Medicare-for-all. Medicare for all who want it. Health care as a form of freedom. As they campaign, most of the 23 Democratic candidates for president are trumpeting bold ideas to achieve the party’s long-held dream of ushering in health coverage for every American.
The problem is that many voters are not focused on such lofty goals. They want something simpler — to pay less for their own health care.
Voters have plenty to sort out, with nearly two dozen Democrats running, each offering a raft of proposals on many issues. But in public opinion surveys and interviews, people rank health care as their top concern. And with insurance deductibles, prescription drug costs and other medical charges squeezing the middle class, they consistently say they want elected leaders to lower their out-of-pocket costs.
The disconnect between those views and candidates’ talking points has left voters such as Democrat Ron Jungling of Raleigh, N.C., eager for a nominee who can defeat President Donald Trump — but feeling his party is not speaking to him on a centrally important issue.
“I don’t think it’s probably the right time to push Medicare-for-all,” said Jungling, 57, an electrical engineer whose wife, an insurance broker, has enrolled uninsured clients in Affordable Care Act health plans. His in-laws just went into an assisted-living facility that costs $20,000 a month.
“Medicare-for-all would be great if we could do the other side of the coin — get the cost down,” Jungling said. “I don’t see that happening here.”
Such misalignment — in candidates’ focus and, in some cases, their level of attention — is striking because surveys show that health care is the issue on which the Democratic Party holds the greatest advantage over Republicans. In three polls this year that have asked which party voters trust more to handle health care, Democrats have had an edge over the GOP that averages 19 percentage points.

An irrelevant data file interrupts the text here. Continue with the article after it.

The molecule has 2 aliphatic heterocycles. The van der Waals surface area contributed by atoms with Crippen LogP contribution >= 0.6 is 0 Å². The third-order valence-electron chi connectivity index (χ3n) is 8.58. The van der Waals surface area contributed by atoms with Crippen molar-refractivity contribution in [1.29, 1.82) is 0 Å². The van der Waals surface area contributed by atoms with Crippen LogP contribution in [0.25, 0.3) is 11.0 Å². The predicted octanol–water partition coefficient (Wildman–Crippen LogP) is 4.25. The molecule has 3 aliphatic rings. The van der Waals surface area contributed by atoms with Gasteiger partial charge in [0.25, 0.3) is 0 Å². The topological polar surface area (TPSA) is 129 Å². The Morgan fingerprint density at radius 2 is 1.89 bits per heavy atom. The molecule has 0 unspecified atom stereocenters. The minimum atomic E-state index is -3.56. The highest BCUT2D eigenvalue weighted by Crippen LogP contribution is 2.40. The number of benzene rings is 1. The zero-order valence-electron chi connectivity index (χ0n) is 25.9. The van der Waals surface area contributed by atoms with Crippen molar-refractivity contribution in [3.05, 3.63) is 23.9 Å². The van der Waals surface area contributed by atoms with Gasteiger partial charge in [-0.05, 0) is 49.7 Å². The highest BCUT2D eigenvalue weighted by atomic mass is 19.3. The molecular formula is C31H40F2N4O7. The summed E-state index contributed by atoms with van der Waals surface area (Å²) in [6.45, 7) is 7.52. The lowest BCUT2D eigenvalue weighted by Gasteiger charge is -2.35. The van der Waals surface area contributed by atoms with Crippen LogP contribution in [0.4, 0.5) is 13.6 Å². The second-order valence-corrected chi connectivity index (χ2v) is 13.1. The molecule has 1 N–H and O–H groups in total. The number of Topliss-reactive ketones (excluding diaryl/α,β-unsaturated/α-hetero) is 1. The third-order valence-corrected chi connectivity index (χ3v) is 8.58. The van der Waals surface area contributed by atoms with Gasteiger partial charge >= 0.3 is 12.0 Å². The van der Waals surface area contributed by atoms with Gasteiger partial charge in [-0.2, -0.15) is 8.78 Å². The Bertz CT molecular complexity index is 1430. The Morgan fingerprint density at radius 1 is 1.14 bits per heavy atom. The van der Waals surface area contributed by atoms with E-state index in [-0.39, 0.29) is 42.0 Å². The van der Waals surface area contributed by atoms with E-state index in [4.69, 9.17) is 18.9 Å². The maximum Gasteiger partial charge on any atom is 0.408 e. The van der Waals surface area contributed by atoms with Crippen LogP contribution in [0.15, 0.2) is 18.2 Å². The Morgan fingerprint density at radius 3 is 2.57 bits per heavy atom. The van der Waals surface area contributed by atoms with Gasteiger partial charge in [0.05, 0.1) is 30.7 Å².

According to pollsters, policy analysts and political strategists, the candidates’ emphasis on Medicare expansion plans is partly a missed opportunity and partly a reflection of the slice of the electorate that participates in Democratic primaries.
Candidates are failing to recognize that “the debate is not going to be 2008 or ‘16 over again. It’s going to be about the price of insulin, hospital charges and insurance premiums, with, ‘What are you going to do about them for me?’ “ said Robert Blendon, a Harvard University professor of health policy and political analysis, who studies public opinion on health care.
The candidates’ focus on universal coverage, including a plan by Sen. Bernie Sanders, I-Vt., to eliminate private insurance in favor of a single-payer system “is a replay of earlier elections when it was about getting everybody covered,” Blendon said.
Celinda Lake, a veteran Democratic political strategist, said the candidates could capitalize, for instance, on the fact that public concern about prescription drug prices is a hot issue with both primary and general-election voters. “In my opinion, we’re not talking enough about it,” she said.